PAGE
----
Of the various parallels between Hamlet and Laertes is one of the most telling. From the beginning of the play we see the two in comparable situations, each young men of the court, each seeking university, each spied on by Polonius, each (it would appear) loving Ophelia, in different ways. Therefore, when Laertes finds himself in Hamlet’s position of having a father murdered, the audience watches with interest to see how he will react, and how this will compare with Hamlet’s behaviour in the same situation. In fact, although Hamlet points out that: ‘by the image of my cause I can see The portraiture of his’ Laertes reaction to murder of his father is very different from hamlet’s, and indeed he is everything which Hamlet rebukes himself for failing to b. He forms the very epitome of a traditional avenger, and almost everything he does forms a contrast with what Hamlet does not do. Immediately as he returns to the court ‘in a riotous head’, having recruited ‘a rabble’, to aid him in his revenge. Thus we see that he finds both opportunity and means to destroy his father’s supposed murderer as soon as he possibly can. It is sometimes argued that Hamlet has little opportunity, doing the first two acts of the play, at least, to confront Claudius and exact his revenge. However, it is clear that – particularly since he is ‘loved by the distracted multitude’ – Hamlet might have actively created such an opportunity for himself, just as Laertes does. Furthermore Laertes is determined that he will ‘dare damnation’ in order to revenge his father. This is very important when soliloquy beginning, ‘To be or not to be’, in which he confesses that ‘the dread of something after death’ is, in part, what makes him ‘lose the name of action’, for again we see hamlet’s attitude to his task differs radically from that of a traditional avenger. This is also apparent when Laertes says that he would ‘cut (Hamlet’s) throat I’ th’ church ! ‘, since we are immediately reminded that Hamlet refused to kill Claudius, when given the perfect opportunity, because he was in prayer. Hamlet’s refusal to kill Claudius at this time (because his prayers make him ‘fit and seasoned’ to go to heaven – which is hardly a fitting revenge for a man who has sent his brother to be judged with ‘his crimes broad blown’) may – if we decide that they are more than just another rationalization (an entirely debatable point in itself) – prove that Hamlet reflects more carefully than Laertes on the business of revenge and that he is more caught up in the need for a perfect and fitting revenge. Nevertheless Laertes’ clear opinion that ‘Revenge should have no bounds’, and his immediate and unhesitating action, in comparison with Hamlet’s continual prevarication, persuade us that he is the more effective avenger. Laertes falls into the same category as Fortinbras, who with his ‘unimproved mettle hot and full’ seeks revenge on Denmark for winning and taking control of what had been his father’s lands, and Pyrrhus, who brutally kills an old and defenceless man in the name of revenge. All these characters’ unhesitating and decisive action, and what seems to be their lack of fear at the consequences, throw Hamlet’s indecisiveness very much into relief, for whilst he can only ‘unpack (his) heart with words’, they can ‘sweep†¦ to revenge’ as he longs to. However, it is Claudius, not Laertes, who actually states that ‘Revenge should have no bounds’, which is not only ironic, since it is Hamlet’s hesitation alone which has saved him so far, but – I feel – also has sinister undertones, since one would hardly have put such words into the mouth of the clearest villain of the play without implying that this sentiment is also, somehow, villainous. Of course, as Claudius is here manipulating Laertes’ strong desire for revenge, it would be unwise to attach too much importance to this point, but it is nevertheless interesting to examine our attitude to Laertes’ attitude towards revenge as opposed to Hamlet’s. After all, the impetuous approach of the former allows him to believe: ; The people muddied, Thick and unwholesome in their thoughts and whispers. ‘ Thus he promptly accuses the wrong man (Claudius, rather than Hamlet) of killing his father. Compare this with Hamlet – well aware that all is not necessarily what it seems in Denmark – who creates an elaborate plan to ‘catch the conscience of the king’ before he proceeds. It might also appear to the audience that Laertes’ defiance of damnation is more to do with a lack of reflection on ‘the undiscovered country’ than courage in facing it. After all, as hamlet points out: ‘the native hue of resolution Is sicklied o’er with the pale cast of thought’ Laertes is all ‘resolution’, untroubled by the words and thoughts, which impede hamlet’s action. (We never see Laertes in soliloquy, of course, because he is morally certain of what he must do, and does not explore the subject further. ) However, we possibly feel some sympathy with the view that: ‘blest are those Whose blood and judgement are so well co meddled That they are not a pipe for Fortune’s finger. ‘ Ironically, these words, spoken by Hamlet in praise of Horatio, actually describe the former in some respects, and particularly when we see him in comparison with Laertes. After all, whilst his endless reflection might appear to serve, at times, only to exacerbate and rationalize his delay, at least he can only rarely be accused of being rash. Laertes believes that, ‘That drop of blood that’s calm proclaims me bastard. ‘ However, this rage, this refusal to reason calmly and to reflect on what has happened, allows the slippery Claudius to manipulate Laertes for his own ends, leading to the treachery which destroys Claudius and Laertes themselves, and Gertrude, as well Hamlet. Ultimately, there is a certain nobility t be found in the exchange of forgiveness between hamlet and Laertes (the final link the latter’s assurance that: ‘Mine and my father’s death come not upon thee, Nor thine on me! ‘ Which is greater than Laertes’ revengeful triumph over Hamlet. This is not to say that Shakespeare’s presentation of Laertes serves entirely as an indictment of the process of revenge. Both hamlet and Laertes speak of the ‘honour’ of revenge, and finally does kill Claudius, that he is ‘justly served. ‘ However, I can feel that considering Laertes’ contribution to the theme of revenge is only useful when seen alongside hamlet’s reaction to the same theme, and perhaps this portrayal of a traditional avenger who is only useful when seen alongside hamlet’s reaction to the same theme, and perhaps this portrayal of a traditional avenger who is rash, manipulative and finally self-destructive, allows us to see hamlet in a more favourable light when he is unable to assume the same role as traditional avenger.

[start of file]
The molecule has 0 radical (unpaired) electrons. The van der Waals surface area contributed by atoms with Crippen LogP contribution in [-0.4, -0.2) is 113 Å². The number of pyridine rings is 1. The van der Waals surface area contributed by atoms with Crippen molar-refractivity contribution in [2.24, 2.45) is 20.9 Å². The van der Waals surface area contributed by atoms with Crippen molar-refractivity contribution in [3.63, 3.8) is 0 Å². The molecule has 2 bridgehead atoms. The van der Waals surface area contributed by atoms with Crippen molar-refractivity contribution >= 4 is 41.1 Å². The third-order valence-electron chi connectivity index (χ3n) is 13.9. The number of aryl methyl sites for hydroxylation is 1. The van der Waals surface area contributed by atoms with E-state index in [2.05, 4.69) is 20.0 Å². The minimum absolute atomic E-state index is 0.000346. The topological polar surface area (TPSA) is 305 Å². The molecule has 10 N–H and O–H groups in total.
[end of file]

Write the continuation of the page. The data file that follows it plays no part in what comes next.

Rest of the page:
Saturday, January 4, 2020